A BIM model can also offer the basis for generating a digital twin, or an intelligent model that includes real-time operational information for the asset. Owner operators can install smart sensors and IoT devices in the asset, and connect them to the model. This enables them to track data related to building usage, movement of occupants, temperature, and so on.

A digital twin has too many applications to cover here. But to give you an idea of their power, an owner operator could use a digital twin to plan building improvements and then simulate their effect on a variety of building parameters, like energy usage or foot traffic. Or, they could use this data to predict maintenance needs and plan their budget and labor accordingly.


You might not think that a BIM model would be useful when tearing a building down, but you’d be wrong.

Intelligent demolition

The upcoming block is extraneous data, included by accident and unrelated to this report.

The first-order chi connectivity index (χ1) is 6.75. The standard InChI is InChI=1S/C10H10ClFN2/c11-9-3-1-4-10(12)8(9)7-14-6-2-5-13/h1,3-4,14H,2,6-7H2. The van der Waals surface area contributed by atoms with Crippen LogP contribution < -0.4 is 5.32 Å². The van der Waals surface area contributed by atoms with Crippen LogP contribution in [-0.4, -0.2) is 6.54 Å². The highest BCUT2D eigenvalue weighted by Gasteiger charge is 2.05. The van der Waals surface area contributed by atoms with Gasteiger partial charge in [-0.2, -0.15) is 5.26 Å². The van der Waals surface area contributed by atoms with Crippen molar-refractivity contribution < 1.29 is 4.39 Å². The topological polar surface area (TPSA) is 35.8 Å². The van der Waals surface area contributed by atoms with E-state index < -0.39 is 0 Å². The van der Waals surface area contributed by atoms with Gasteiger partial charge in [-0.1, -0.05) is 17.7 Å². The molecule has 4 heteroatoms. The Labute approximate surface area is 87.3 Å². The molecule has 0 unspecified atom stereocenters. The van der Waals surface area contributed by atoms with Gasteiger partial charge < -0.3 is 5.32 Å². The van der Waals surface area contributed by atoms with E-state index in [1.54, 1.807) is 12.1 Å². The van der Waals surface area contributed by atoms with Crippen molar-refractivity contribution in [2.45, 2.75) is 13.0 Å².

These models offer all the information a team needs to optimize demolition much as they would the construction process. They can use the model to quantify the surface area and volume of different materials, and then ensure their recovery by planning the demolition process accordingly.

No BIM? No Problem

As you can see, a BIM model is extremely useful throughout the whole building lifecycle. The big problem is that BIM is a relatively recent arrival compared to many of the buildings worldwide. That means a massive majority of our assets do not come with a pre-existing model. (Some buildings do come with 2D or 3D plans, but these models are often out of date, and don’t correctly reflect the as-built state of the building.)

The good news is that a scan-to-BIM workflow performed by a trained professional can generate the accurate, precise point clouds a project needs to generate a BIM model. This model, in turn, can be used to plan renovations, create digital operational twins, or perform any of the applications we laid out above.

If a BIM model is the key to getting the most of a building, then scan-to-BIM is the key to generating a quality model for existing assets.

Sean Higgins is an independent technology writer, former trade publication editor, and outdoors enthusiast. He believes that clear, buzzword-free writing about 3D technologies is a public service.